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Tuesday, September 15, 1998 Published at 10:10 GMT


Viagra firm hits out at Dobson

Demand for Viagra's little blue pills will be huge


The BBC's Richard Hannaford on the Viagra debate
The makers of Viagra have hit out at the government for slapping a ban on NHS prescription of the anti-impotence drug.

Pfizer says the government has had a year to decide what to do about the drug.

It submitted its application for a European licence a year ago.

Pfizer's UK chairman Ken Moran said: "I am amazed to find at the eleventh hour the day before Viagra is approved for use across Europe that doctors in the UK cannot prescribe it."

He added that the decision would create inequality, as men who could afford the drug would have access to it, while others would have to do without it.

Health Secretary Frank Dobson says that, although the drug has been licensed for use throughout Europe, doctors in the UK will not be allowed to prescribe it on the NHS until the government has made a considered decision about it.

No money

He told the BBC's Today programme that the price of the drug - at around £5 a pill - would have to come down.


Frank Dobson: "NHS's finances will be swamped"
He said: "Most people in this country don't think we should finance it through the health service as a sort of recreational drug at the expense of doing things which are more important."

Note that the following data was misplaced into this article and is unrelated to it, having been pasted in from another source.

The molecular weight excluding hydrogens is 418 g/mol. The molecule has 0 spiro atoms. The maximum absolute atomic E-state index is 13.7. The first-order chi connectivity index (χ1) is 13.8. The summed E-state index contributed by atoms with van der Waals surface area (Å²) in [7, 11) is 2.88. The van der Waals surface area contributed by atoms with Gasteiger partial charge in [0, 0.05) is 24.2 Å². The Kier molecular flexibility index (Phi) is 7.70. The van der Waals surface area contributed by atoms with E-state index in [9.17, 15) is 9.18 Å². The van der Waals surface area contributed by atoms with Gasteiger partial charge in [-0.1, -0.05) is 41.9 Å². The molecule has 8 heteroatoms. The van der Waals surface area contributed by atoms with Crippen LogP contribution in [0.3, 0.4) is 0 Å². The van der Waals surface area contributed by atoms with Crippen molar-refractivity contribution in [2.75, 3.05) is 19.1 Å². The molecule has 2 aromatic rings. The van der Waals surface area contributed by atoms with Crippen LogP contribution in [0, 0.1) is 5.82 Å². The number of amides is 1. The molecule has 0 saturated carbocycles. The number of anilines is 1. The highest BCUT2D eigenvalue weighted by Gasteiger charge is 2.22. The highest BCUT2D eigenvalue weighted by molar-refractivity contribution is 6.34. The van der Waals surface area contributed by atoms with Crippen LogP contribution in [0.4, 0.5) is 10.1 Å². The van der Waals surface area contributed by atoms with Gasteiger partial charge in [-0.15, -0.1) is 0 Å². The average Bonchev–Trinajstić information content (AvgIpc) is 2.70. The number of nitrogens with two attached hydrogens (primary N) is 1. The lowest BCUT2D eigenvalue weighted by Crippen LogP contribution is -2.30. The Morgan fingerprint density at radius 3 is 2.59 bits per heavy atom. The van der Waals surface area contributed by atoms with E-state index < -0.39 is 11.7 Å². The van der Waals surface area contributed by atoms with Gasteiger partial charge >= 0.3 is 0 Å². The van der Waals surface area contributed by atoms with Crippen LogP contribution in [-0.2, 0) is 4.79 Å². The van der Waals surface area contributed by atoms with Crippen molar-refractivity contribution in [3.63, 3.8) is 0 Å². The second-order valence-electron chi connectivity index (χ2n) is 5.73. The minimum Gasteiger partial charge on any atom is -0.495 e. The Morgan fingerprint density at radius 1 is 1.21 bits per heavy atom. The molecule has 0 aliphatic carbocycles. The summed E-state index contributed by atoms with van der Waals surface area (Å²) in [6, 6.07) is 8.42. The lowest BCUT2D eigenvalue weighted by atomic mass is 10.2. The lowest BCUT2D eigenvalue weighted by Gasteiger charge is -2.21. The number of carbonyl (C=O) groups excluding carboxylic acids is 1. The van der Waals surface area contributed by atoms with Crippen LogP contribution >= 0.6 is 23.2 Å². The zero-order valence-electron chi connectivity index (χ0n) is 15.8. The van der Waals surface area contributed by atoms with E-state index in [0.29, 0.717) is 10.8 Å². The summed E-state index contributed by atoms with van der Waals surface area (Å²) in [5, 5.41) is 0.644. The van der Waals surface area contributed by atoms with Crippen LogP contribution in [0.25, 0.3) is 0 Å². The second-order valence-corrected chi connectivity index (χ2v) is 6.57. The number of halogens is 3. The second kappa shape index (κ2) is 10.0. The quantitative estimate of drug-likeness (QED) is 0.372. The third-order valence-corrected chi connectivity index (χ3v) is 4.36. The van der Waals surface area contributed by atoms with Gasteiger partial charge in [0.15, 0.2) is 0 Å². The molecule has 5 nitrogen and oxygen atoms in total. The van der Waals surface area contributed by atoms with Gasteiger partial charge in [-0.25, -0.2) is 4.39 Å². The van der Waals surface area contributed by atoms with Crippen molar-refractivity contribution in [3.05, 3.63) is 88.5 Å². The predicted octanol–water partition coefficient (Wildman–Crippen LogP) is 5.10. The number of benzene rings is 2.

Mr Dobson is worried that demand for the drug could drain NHS resources. One in 10 British men is reported to have an impotence problem.

However, he said Viagra should be available for some people who have had accidents or "suffer from certain physical conditions".

He also suggested the drug could be used in certain circumstances to treat infertility.

Depression

But impotence doctors say Mr Dobson is underestimating the impact of impotence on couples, both in health and emotional terms.


[ image: Frank Dobson: Cost concerns]
Frank Dobson: Cost concerns
Ken Moran said using Viagra could also cut other NHS costs, such as the price of treating impotent men for depression.

He added that, far from the government being concerned about the cost of the drug, Pfizer had received a letter from the Department of Health on Monday, confirming that the price of the drug, which has been recently reduced, was acceptable.

There are also suspicions that the move over the price of Viagra is linked to current talks between the government and the pharmaceutical industry over pricing of drugs.

UK doctors with private practices have been able to prescribe Viagra for some time on a named patient basis. This is where the doctor takes personal responsibility for what happens to the patient.

Mr Dobson said the government will seek "further expert guidance" and definitive advice on prescribing would be issued in the next few weeks.

Regret

The British Medical Association (BMA) has expressed regret at the announcement, although it does not want GPs to have to make a decision about who should and should not get Viagra.


[ image: Dr Ian Bogle: regrets postponement]
Dr Ian Bogle: regrets postponement
Dr Ian Bogle, chairman of the association, said: "There has been an enormous amount of publicity about Viagra and this will have increased the expectations of patients with erectile dysfunction.

"Therefore I regret the postponement of a decision about the use of Viagra in the NHS."

He continued: "What is now required is a very clear decision from ministers based on evidence and professional advice as soon as possible."

Meanwhile, the Impotence Association says it has been flooded with calls from people who fear the government's ban on Viagra is final.

The Royal College of General Practitioners meets on Saturday to discuss issues relating to Viagra.



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